Wholesome Fits from the Great Indoors
This has been the year of the great outdoors - road trips across the country, weekend breaks in the remote countryside, sunrise hikes in Sedona. Photos from Utah, Wyoming, and Montana have flooded our timelines as friends and family trek off the grid, almost as an act of defiance against city life. As we’ve all been pushed inside, nature has suddenly become our ultimate luxury - the only outlet for boundless roaming and a real sense of freedom - and so it’s only right that with this new lifestyle comes with products to suit it.
Gorpcore, from the acronym 'Good 'Ol Raisin & Peanuts' as it was coined by Jason Chen in 2017, isn’t necessarily an original aesthetic, being a sort of amalgamation of normcore, techcore, and... granola. It’s built on decades of nature-enthusiasts intersecting prep-style - think fleece zip-ups, puffer vests, wide-leg waterproof pants, wide-brim bucket hats, and hiking boots. In a nutshell, it’s practical dad-style meets Suburu ownership. And yet the fashion world, as led by aesthetically irreverent moodboards on Instagram such as @organiclab.zip, @unownedspaces and @hikingpatrol, has taken notice.
Right at the cutting edge of technology, you have outerwear to keep you dry and warm by Arc'Teryx Veilance. On the other side of the spectrum where casual comfort reigns, there is Napa by Martine Rose. Functional pieces and practical footwear have found their ways to the style elite in a strange bottom-up cycle of trends, emphasizing a sort of inconspicuousness and relatability not often found in the world of fashion.
Enter ROA. Started in 2015 after a meeting between Italian brand, Slam Jam, and designer Maurizio Quaglia, ROA is gorpcore’s, and fashion’s, favorite hiking brand. Inspired by the beauty of nature and the quality of Italian shoemaking, the brand uses avant-garde materials, such as kudu skin (which makes each pair unique), and advanced construction techniques to produce their spin on technical-outdoors wear. It’s where hiking boots meet sportswear - with Italian spirit, of course.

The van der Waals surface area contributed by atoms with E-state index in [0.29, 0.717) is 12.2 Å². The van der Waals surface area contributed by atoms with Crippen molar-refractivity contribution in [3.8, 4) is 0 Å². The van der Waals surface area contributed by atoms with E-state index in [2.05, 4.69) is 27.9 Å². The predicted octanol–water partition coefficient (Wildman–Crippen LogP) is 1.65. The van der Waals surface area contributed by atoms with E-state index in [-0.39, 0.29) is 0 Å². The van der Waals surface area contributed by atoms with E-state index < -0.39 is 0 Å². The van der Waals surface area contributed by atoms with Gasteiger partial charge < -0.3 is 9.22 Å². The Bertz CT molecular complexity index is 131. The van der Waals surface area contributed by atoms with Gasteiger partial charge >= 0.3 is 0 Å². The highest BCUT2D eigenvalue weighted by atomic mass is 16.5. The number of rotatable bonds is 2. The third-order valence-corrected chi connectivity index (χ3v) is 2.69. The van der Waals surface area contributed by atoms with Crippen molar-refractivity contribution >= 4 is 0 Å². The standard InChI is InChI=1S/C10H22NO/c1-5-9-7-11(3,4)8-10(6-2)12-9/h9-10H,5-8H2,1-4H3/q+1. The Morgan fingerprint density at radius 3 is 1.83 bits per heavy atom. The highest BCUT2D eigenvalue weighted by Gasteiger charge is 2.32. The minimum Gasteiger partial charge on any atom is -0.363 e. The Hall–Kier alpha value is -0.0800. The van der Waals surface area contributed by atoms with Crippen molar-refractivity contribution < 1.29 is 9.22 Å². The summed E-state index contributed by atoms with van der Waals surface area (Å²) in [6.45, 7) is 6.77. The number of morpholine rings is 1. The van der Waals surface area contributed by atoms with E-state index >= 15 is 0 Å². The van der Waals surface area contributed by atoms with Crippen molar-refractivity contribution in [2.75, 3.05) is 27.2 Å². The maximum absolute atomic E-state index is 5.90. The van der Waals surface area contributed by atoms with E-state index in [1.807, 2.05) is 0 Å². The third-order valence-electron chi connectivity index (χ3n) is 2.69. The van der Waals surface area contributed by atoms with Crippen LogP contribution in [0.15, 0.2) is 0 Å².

It’s also where aspiration meets gorpcore, doubling down on this idea that embarking on your journey, and doing it in style, is our newest luxury...or rather, right now, our only luxury. To be free to adventure into nature, or at least to look like it while working from home, has become the identity system of the in-the-know. It’s the signaling that while you may live in a cramped urban center now, you can “make it” in the great outdoors, and you do so regularly.
It’s also a, perhaps more subtle and less pessimistic, signal that you have a desire to be connected to our natural world. Even at the moments when you’re not mountaineering in Colorado, hiking the Pacific Trail, or staring in wonderment at the vastness of our ecological systems, you’re still seeking that tie to freedom that only nature can provide - an undying connection to the organic elements of this planet and our need to be reminded of the role we play in it.
Writing by Rachel Misick (@rachelmisick)